• N1, N2, N3: These numbers are based on the number of lymph nodes involved and how much cancer is found in them. The higher the N number, the greater the extent of the lymph node involvement.

The M (metastasis) category tells whether or not there is evidence that the cancer has traveled to other parts of the body:

  • MX means metastasis can’t be assessed.
  • M0 means there is no distant metastasis.
  • M1 means that distant metastasis is present

For example, a T1 tumor refers to a size of 0 to 2 cm. N refers to the number of lymph nodes involved, and M refers to the presence or absence of distant metastasis. Thus, the TNM score is then used to determine the stage – which ranges from IA, IB, IIA, IIB, IIIA, IIIB, IIIC, and stage IV.

Over 95% of breast cancers are non-metastatic at the time of diagnosis. Non-metastatic breast cancer is broadly considered in two categories:

  • Early stage – This includes patients with stage I, IIA, or a subset of stage IIB disease (T2N1).
  • Locally advanced – This includes a subset of patients with stage IIB disease (T3N0) and patients with stage IIIA to IIIC disease.
  • Approximately 5 percent of patients will have simultaneous metastatic disease identified at the initial presentation (de novo stage IV breast cancer).

Staging is important for a number of reasons:

  • Survival data exists for each stage, hence a patient’s chance of survival can be accurately predicted.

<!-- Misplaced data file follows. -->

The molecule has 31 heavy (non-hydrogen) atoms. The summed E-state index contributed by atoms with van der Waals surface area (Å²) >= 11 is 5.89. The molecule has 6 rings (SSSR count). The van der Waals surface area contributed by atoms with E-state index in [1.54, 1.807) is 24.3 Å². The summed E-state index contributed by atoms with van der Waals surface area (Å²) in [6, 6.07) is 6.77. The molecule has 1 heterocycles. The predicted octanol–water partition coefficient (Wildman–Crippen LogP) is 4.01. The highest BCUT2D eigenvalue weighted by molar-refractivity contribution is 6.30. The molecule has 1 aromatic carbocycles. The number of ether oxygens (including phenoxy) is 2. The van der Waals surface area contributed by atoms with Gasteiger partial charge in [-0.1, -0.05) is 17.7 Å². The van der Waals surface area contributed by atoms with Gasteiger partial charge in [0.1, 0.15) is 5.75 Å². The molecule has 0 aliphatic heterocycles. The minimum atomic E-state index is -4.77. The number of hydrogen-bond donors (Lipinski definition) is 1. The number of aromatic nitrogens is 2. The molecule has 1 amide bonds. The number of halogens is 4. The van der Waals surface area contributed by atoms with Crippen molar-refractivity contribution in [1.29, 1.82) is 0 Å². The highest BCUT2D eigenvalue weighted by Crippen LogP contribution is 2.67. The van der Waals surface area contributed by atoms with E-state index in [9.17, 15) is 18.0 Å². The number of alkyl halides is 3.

• The stage will determine the various treatment regimens – which include pre and post-chemotherapy, radiation therapy and surgical options (lumpectomy or mastectomy).

Another critical factor in determining treatment is the presence of certain “receptors” located on the surface of the tumor. These include estrogen, progesterone and human epidermal growth factor 2 (HER2) receptors. Receptor status drives the choice of chemotherapeutic agents.

Worth keeping in mind is that breast cancer treatment also involves post-treatment surveillance. Also, this discussion is limited to invasive breast cancer. There are other types (for example, ductal carcinoma in situ) which is beyond the scope an introductory discussion.

There are many potential levels of failure that can occur as a function of treatment progression.

The process begins with surveillance or screening. Surveillance or screening for cancer involves the use imaging tests (x-ray, ultrasound and MRI) to try to catch cancer in its early stages, when it is most treatable. Surveillance doesn’t prevent cancer. However, early detection improves a person’s chance of surviving their cancer. There are guidelines that all women are recommended to follow. The standard of care is that women should all be screened based on these published guidelines. A failure at this level may constitute a breach in duty if the physician fails to direct a patient towards preventative screening.

When breast cancer is suspected

Self-examination, clinical examination by the physician and mammography are the tools used in screening. For those not at an increased risk, mammography is endorsed beginning at age 50.